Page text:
U.S. stocks had the biggest one-day percentage drop since late June after poor results and outlooks from Dow components Wal-Mart and Cisco. Consumer and technology stocks were also among the biggest decliners. Data showed consumer prices rose broadly in July and new claims for jobless benefits last week fell near a six-week low.
By Angela Moon
Thu Aug 15, 2013 4:36pm EDT
U.S. stocks had the biggest one-day percentage drop since late June on Thursday in higher-than-average trading volume after poor results and outlooks from Dow components Wal-Mart and Cisco.
Consumer and technology stocks were among the biggest decliners after Wal-Mart Stores' (WMT.N) shares fell on a surprise decline in quarterly same-store sales and Cisco Systems (CSCO.O) shares dropped one day after the network equipment maker announced it was cutting 4,000 jobs.
"Yes, we are down significantly but this is not a panic sell-off considering how much we have rallied so far this year," said J.J. Kinahan, chief strategist at TD Ameritrade in Chicago. He added that although the CBOE Volatility Index .VIX, a gauge of investor anxiety, spiked for the day, the measure was still below 15.
Adding to the sell-off, data showed consumer prices rose broadly in July and new claims for jobless benefits last week fell near a six-year low, factors which could draw the Federal Reserve closer toward trimming its $85 billion monthly bond-buying program to stimulate economic growth.
The Dow Jones industrial average .DJI was down 225.47 points, or 1.47 percent, at 15,112.19. The Standard & Poor's 500 Index .SPX was down 24.07 points, or 1.43 percent, at 1,661.32. The Nasdaq Composite Index .IXIC was down 63.16 points, or 1.72 percent, at 3,606.12.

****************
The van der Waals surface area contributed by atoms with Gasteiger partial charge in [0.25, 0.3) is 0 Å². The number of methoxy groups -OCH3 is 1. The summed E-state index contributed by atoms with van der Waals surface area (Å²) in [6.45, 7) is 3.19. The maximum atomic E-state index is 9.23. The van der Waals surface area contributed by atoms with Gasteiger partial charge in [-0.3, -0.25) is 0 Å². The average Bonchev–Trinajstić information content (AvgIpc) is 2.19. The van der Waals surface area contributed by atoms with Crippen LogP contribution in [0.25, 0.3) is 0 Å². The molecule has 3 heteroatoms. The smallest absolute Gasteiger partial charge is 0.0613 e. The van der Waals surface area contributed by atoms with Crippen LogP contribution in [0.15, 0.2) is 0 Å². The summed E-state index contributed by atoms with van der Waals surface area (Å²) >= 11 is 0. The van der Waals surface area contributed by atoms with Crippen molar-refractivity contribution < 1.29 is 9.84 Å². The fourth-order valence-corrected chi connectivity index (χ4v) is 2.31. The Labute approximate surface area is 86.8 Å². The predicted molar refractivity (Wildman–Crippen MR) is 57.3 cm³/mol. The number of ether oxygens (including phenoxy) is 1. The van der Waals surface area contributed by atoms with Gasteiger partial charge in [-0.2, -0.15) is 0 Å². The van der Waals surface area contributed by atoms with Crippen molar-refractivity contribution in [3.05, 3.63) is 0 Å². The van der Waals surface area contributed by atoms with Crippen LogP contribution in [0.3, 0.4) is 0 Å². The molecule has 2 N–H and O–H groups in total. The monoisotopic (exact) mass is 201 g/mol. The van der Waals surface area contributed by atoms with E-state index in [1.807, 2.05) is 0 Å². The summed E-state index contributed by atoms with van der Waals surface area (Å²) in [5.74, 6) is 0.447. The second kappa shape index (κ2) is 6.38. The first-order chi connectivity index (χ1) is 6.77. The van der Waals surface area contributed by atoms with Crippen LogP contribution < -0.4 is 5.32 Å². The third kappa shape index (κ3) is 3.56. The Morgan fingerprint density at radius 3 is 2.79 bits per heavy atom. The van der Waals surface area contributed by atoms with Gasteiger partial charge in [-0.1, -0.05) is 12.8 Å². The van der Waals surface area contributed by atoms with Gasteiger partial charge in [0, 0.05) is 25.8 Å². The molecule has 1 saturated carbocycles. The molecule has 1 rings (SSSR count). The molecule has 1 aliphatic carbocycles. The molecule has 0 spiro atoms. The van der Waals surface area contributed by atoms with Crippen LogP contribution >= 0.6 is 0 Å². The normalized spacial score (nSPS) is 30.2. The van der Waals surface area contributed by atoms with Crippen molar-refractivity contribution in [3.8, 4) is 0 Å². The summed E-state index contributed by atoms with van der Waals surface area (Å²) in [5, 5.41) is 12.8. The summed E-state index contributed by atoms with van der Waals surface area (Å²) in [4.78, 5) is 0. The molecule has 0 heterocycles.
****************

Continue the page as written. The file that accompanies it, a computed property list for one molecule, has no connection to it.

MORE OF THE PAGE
The CBOE Volatility index VIX .VIX rose nearly 12 percent to 14.55.
The S&P 500's 1.4 percent drop was the biggest since a 2.5 percent fall on June 20. So far this week, the index was down about 1.8 percent.
Wal-Mart (WMT.N) shares fell 2.6 percent to $74.41 after the world's largest retailer reported a surprise decline in same-store sales and missed revenue estimates for a fifth consecutive quarter. The company also lowered its revenue and profit forecasts for the year.
"The Wal-Mart earnings report is as big a macro indicator as (gross domestic product data)," said Nicholas Colas, chief market strategist at ConvergEx Group in New York.
"It shows that (consumer spending) isn't that strong yet - inflation is rising, wages are not, unemployment is still pretty high and that's not a recipe for a strong retail environment."
The technology sector was the biggest laggard on the S&P 500, heavily weighed down by Cisco, which fell 7.1 percent to $24.51 as brokerages cut price targets on the stock.
Shares of smaller rivals Ciena Corp (CIEN.O) and F5 Networks (FFIV.O) were also down. Ciena fell 5.7 percent to $21.22 while F5 Network slipped 3.5 percent to $89.23.
One of the few bright spots in retail earnings was Kohl's (KSS.N), which reported a rise in quarterly same-store sales, sending its stock up 5.3 percent to $53.51.
Billionaire George Soros added another 2 million shares to his stake in struggling retailer J.C. Penney (JCP.N), regulatory filings showed. The retailer's stock was up 5.5 percent at $13.83.
Volume was roughly 6.4 billion shares traded on the New York Stock Exchange, the Nasdaq and the NYSE MKT, above the average daily closing volume of about 6.3 billion this year.
On the NYSE, decliners beat advancers 2,611 to 452. On the Nasdaq, decliners beat advancers 2,068 to 478.
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